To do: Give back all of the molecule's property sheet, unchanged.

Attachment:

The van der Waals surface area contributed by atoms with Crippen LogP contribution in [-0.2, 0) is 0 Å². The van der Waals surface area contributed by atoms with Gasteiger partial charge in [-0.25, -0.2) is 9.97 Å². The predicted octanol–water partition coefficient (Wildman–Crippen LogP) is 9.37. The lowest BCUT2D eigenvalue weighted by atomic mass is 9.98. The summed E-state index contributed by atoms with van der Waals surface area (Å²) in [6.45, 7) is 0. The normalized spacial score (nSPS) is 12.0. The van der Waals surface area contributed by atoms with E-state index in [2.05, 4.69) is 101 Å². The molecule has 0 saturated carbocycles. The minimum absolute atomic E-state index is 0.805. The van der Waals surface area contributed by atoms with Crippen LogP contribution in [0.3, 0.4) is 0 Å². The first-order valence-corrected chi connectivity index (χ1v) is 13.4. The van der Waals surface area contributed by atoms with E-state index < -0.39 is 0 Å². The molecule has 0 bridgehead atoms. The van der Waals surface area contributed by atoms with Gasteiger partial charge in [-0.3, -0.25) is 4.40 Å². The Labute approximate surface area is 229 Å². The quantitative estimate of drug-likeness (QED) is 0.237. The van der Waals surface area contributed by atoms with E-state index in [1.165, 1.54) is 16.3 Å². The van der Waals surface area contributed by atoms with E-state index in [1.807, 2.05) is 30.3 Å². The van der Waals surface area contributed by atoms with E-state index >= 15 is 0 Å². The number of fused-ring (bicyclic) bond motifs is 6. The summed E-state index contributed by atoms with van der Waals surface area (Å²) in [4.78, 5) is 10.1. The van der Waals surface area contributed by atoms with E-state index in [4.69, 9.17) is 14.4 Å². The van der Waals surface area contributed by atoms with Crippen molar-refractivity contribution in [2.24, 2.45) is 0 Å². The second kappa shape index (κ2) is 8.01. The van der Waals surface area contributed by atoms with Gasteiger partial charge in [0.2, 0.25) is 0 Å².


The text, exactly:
The van der Waals surface area contributed by atoms with Crippen LogP contribution in [-0.2, 0) is 0 Å². The van der Waals surface area contributed by atoms with Gasteiger partial charge in [-0.25, -0.2) is 9.97 Å². The predicted octanol–water partition coefficient (Wildman–Crippen LogP) is 9.37. The lowest BCUT2D eigenvalue weighted by atomic mass is 9.98. The summed E-state index contributed by atoms with van der Waals surface area (Å²) in [6.45, 7) is 0. The normalized spacial score (nSPS) is 12.0. The van der Waals surface area contributed by atoms with E-state index in [2.05, 4.69) is 101 Å². The molecule has 0 saturated carbocycles. The minimum absolute atomic E-state index is 0.805. The van der Waals surface area contributed by atoms with Crippen LogP contribution in [0.3, 0.4) is 0 Å². The first-order valence-corrected chi connectivity index (χ1v) is 13.4. The van der Waals surface area contributed by atoms with E-state index < -0.39 is 0 Å². The molecule has 0 bridgehead atoms. The van der Waals surface area contributed by atoms with Gasteiger partial charge in [-0.3, -0.25) is 4.40 Å². The Labute approximate surface area is 229 Å². The quantitative estimate of drug-likeness (QED) is 0.237. The van der Waals surface area contributed by atoms with E-state index in [1.165, 1.54) is 16.3 Å². The van der Waals surface area contributed by atoms with E-state index in [1.807, 2.05) is 30.3 Å². The van der Waals surface area contributed by atoms with E-state index >= 15 is 0 Å². The number of fused-ring (bicyclic) bond motifs is 6. The summed E-state index contributed by atoms with van der Waals surface area (Å²) in [4.78, 5) is 10.1. The van der Waals surface area contributed by atoms with E-state index in [4.69, 9.17) is 14.4 Å². The van der Waals surface area contributed by atoms with Crippen molar-refractivity contribution in [2.24, 2.45) is 0 Å². The second kappa shape index (κ2) is 8.01. The van der Waals surface area contributed by atoms with Gasteiger partial charge in [0.2, 0.25) is 0 Å².